The overall objective of this research component is to investigate the high-energy biochemical mechanisms whereby the perinatal brain is damaged by hypoxia-ischemia and how brain injury can be prevented or reduced through specific modalities of therapy.
Specific Aims i nclude: 1) to characterize the earliest alterations in high-energy phosphate reserves which occur during perinatal cerebral hypoxia-ischemia and to correlate these changes with perturbations in cerebral energy utilization, cerebral glucose utilization, glutamate and nitric oxide neurotoxicity, and intracellular calcium accumulation; 2) to correlate the concentrations in cerebral high-energy phosphate reserves and the changes which occur during hypoxia-ischemia using 31P magnetic resonance (MR) spectroscopic methods and enzymatic, fluorometric techniques; 3) to characterize the secondary (delayed) energy failure which occurs during recovery from perinatal cerebral hypoxia-ischemia and to correlate the alterations with the presence and severity of hypoxia-ischemic brain damage; 4) to ascertain underlying biochemical mechanisms whereby the glucocorticosteroid, dexamethasone, protects the perinatal brain from hypoxic-ischemic damage; 5) to determine the protective influence of magnesium sulfate on perinatal hypoxic-ischemic brain damage and, if so, to ascertain its mechanism of action; and 6) to investigate further the presence and extend of alterations in diffusion-weighted and T2-weighted imaging during recovery from perinatal cerebral hypoxia-ischemia and to correlate any changes with the nature and extent of cerebral edema and associated neuropathologic alterations. Seven-days postnatal rats will undergo unilateral cerebral hypoxia-ischemia, during and following which the animals will undergo those procedures necessary to obtain sequential 31P and 1H NMR spectra which will allow for measurements of the alterations in high-energy phosphate reserves and other metabolites which result from the insult. Other animals will undergo MR imaging at specific intervals following cerebral hypoxia-ischemia. Other experiments will elucidate the neuroprotective effect of dexamethasone, magnesium sulfate, and L-NAME on hypoxic-ischemic brain damage in the developing rat. Analytic procedures will include sequential measures with NMR spectroscopy as well as brain tissue analysis of high-energy phosphate reserves and other metabolites using enzymatic, fluorometric techniques.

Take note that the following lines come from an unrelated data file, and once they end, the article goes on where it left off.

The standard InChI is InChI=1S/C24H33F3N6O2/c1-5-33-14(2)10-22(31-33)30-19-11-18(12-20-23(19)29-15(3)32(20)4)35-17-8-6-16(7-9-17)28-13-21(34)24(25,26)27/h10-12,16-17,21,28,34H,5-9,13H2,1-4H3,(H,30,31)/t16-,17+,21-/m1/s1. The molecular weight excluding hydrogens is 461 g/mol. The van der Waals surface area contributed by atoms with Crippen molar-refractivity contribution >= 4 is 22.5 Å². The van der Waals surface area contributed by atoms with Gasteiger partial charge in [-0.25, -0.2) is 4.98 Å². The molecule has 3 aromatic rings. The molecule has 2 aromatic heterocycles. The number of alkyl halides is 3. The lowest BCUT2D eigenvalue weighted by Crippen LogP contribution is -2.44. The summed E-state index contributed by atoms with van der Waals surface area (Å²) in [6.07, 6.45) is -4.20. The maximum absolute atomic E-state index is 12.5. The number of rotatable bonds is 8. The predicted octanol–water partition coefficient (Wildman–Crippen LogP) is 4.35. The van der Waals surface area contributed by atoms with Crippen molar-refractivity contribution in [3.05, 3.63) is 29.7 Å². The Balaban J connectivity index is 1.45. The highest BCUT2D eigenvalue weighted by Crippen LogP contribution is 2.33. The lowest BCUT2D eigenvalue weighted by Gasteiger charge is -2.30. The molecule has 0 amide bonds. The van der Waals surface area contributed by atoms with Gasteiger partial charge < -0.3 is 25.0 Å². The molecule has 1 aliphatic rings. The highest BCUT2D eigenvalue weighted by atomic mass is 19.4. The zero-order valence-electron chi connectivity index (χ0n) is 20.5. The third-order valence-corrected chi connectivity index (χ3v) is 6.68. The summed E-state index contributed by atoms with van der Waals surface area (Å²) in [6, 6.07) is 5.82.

|Leroy, Claire; Pierre, Karin; Simpson, Ian A et al. (2011) Temporal changes in mRNA expression of the brain nutrient transporters in the lithium-pilocarpine model of epilepsy in the immature and adult rat. Neurobiol Dis 43:588-97|
|Sen, Ellora; Basu, Anirban; Willing, Lisa B et al. (2011) Pre-conditioning induces the precocious differentiation of neonatal astrocytes to enhance their neuroprotective properties. ASN Neuro 3:e00062|
|Simpson, Ian A; Carruthers, Anthony; Vannucci, Susan J (2007) Supply and demand in cerebral energy metabolism: the role of nutrient transporters. J Cereb Blood Flow Metab 27:1766-91|
|Jin, Yuxuan; Silverman, Ann-Judith; Vannucci, Susan J (2007) Mast cell stabilization limits hypoxic-ischemic brain damage in the immature rat. Dev Neurosci 29:373-84|
|Kremlev, Sergey G; Roberts, Rebecca L; Palmer, Charles (2007) Minocycline modulates chemokine receptors but not interleukin-10 mRNA expression in hypoxic-ischemic neonatal rat brain. J Neurosci Res 85:2450-9|
|Zhang, X; Surguladze, N; Slagle-Webb, B et al. (2006) Cellular iron status influences the functional relationship between microglia and oligodendrocytes. Glia 54:795-804|
|Nehlig, Astrid; Rudolf, Gabrielle; Leroy, Claire et al. (2006) Pentylenetetrazol-induced status epilepticus up-regulates the expression of glucose transporter mRNAs but not proteins in the immature rat brain. Brain Res 1082:32-42|
|Hurn, Patricia D; Vannucci, Susan J; Hagberg, Henrik (2005) Adult or perinatal brain injury: does sex matter? Stroke 36:193-5|
|Kremlev, Sergey G; Palmer, Charles (2005) Interleukin-10 inhibits endotoxin-induced pro-inflammatory cytokines in microglial cell cultures. J Neuroimmunol 162:71-80|
|Basu, Anirban; Lazovic, Jelena; Krady, J Kyle et al. (2005) Interleukin-1 and the interleukin-1 type 1 receptor are essential for the progressive neurodegeneration that ensues subsequent to a mild hypoxic/ischemic injury. J Cereb Blood Flow Metab 25:17-29|
Showing the most recent 10 out of 55 publications